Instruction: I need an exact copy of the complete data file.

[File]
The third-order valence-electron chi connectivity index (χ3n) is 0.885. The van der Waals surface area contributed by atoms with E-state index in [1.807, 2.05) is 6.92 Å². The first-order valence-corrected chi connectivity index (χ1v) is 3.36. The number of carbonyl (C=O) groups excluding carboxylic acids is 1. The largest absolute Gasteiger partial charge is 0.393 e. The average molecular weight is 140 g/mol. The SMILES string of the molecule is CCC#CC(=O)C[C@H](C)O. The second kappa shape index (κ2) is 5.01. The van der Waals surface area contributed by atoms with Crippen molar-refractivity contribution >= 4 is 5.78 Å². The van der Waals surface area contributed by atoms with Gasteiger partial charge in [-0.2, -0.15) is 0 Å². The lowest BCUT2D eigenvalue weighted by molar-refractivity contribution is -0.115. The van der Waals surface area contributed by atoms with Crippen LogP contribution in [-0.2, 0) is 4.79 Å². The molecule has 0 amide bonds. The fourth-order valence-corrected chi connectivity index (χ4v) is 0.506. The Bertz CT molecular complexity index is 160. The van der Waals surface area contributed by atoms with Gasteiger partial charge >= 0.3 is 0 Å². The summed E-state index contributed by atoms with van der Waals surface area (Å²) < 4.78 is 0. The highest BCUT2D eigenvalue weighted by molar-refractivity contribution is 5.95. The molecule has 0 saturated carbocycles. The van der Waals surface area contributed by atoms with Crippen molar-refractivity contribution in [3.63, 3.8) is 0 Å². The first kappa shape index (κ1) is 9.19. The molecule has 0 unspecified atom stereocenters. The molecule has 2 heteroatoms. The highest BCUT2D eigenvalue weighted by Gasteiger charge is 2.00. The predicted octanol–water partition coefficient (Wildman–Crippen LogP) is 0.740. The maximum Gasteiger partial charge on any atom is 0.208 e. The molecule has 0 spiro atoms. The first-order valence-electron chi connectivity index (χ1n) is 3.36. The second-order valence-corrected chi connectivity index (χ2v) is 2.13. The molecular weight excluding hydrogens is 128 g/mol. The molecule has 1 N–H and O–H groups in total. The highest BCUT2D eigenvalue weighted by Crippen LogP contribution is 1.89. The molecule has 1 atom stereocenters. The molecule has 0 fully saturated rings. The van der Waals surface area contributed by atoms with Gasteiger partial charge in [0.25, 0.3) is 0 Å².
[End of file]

The third-order valence-electron chi connectivity index (χ3n) is 0.885. The van der Waals surface area contributed by atoms with E-state index in [1.807, 2.05) is 6.92 Å². The first-order valence-corrected chi connectivity index (χ1v) is 3.36. The number of carbonyl (C=O) groups excluding carboxylic acids is 1. The largest absolute Gasteiger partial charge is 0.393 e. The average molecular weight is 140 g/mol. The SMILES string of the molecule is CCC#CC(=O)C[C@H](C)O. The second kappa shape index (κ2) is 5.01. The van der Waals surface area contributed by atoms with Crippen molar-refractivity contribution >= 4 is 5.78 Å². The van der Waals surface area contributed by atoms with Gasteiger partial charge in [-0.2, -0.15) is 0 Å². The lowest BCUT2D eigenvalue weighted by molar-refractivity contribution is -0.115. The van der Waals surface area contributed by atoms with Crippen LogP contribution in [-0.2, 0) is 4.79 Å². The molecule has 0 amide bonds. The fourth-order valence-corrected chi connectivity index (χ4v) is 0.506. The Bertz CT molecular complexity index is 160. The van der Waals surface area contributed by atoms with Gasteiger partial charge >= 0.3 is 0 Å². The summed E-state index contributed by atoms with van der Waals surface area (Å²) < 4.78 is 0. The highest BCUT2D eigenvalue weighted by molar-refractivity contribution is 5.95. The molecule has 0 saturated carbocycles. The van der Waals surface area contributed by atoms with Crippen molar-refractivity contribution in [3.63, 3.8) is 0 Å². The first kappa shape index (κ1) is 9.19. The molecule has 0 unspecified atom stereocenters. The molecule has 2 heteroatoms. The highest BCUT2D eigenvalue weighted by Gasteiger charge is 2.00. The predicted octanol–water partition coefficient (Wildman–Crippen LogP) is 0.740. The maximum Gasteiger partial charge on any atom is 0.208 e. The molecule has 0 spiro atoms. The first-order valence-electron chi connectivity index (χ1n) is 3.36. The second-order valence-corrected chi connectivity index (χ2v) is 2.13. The molecular weight excluding hydrogens is 128 g/mol. The molecule has 1 N–H and O–H groups in total. The highest BCUT2D eigenvalue weighted by Crippen LogP contribution is 1.89. The molecule has 1 atom stereocenters. The molecule has 0 fully saturated rings. The van der Waals surface area contributed by atoms with Gasteiger partial charge in [0.25, 0.3) is 0 Å².